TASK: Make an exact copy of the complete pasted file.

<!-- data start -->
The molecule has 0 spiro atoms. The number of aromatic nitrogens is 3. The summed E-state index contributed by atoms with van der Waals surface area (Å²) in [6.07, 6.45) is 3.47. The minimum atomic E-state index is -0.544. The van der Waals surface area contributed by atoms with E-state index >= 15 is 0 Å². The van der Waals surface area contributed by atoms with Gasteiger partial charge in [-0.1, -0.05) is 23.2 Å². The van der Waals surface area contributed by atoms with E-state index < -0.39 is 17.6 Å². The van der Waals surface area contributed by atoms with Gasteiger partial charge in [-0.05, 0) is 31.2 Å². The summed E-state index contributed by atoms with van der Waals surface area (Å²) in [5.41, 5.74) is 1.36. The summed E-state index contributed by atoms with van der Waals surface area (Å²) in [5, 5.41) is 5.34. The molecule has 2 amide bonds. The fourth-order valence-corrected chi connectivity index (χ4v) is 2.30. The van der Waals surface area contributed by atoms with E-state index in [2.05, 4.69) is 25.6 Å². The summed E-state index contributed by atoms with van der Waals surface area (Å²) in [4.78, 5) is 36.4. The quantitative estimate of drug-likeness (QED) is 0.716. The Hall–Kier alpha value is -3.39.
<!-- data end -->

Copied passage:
The molecule has 0 spiro atoms. The number of aromatic nitrogens is 3. The summed E-state index contributed by atoms with van der Waals surface area (Å²) in [6.07, 6.45) is 3.47. The minimum atomic E-state index is -0.544. The van der Waals surface area contributed by atoms with E-state index >= 15 is 0 Å². The van der Waals surface area contributed by atoms with Gasteiger partial charge in [-0.1, -0.05) is 23.2 Å². The van der Waals surface area contributed by atoms with E-state index < -0.39 is 17.6 Å². The van der Waals surface area contributed by atoms with Gasteiger partial charge in [-0.05, 0) is 31.2 Å². The summed E-state index contributed by atoms with van der Waals surface area (Å²) in [5.41, 5.74) is 1.36. The summed E-state index contributed by atoms with van der Waals surface area (Å²) in [5, 5.41) is 5.34. The molecule has 2 amide bonds. The fourth-order valence-corrected chi connectivity index (χ4v) is 2.30. The van der Waals surface area contributed by atoms with E-state index in [2.05, 4.69) is 25.6 Å². The summed E-state index contributed by atoms with van der Waals surface area (Å²) in [4.78, 5) is 36.4. The quantitative estimate of drug-likeness (QED) is 0.716. The Hall–Kier alpha value is -3.39.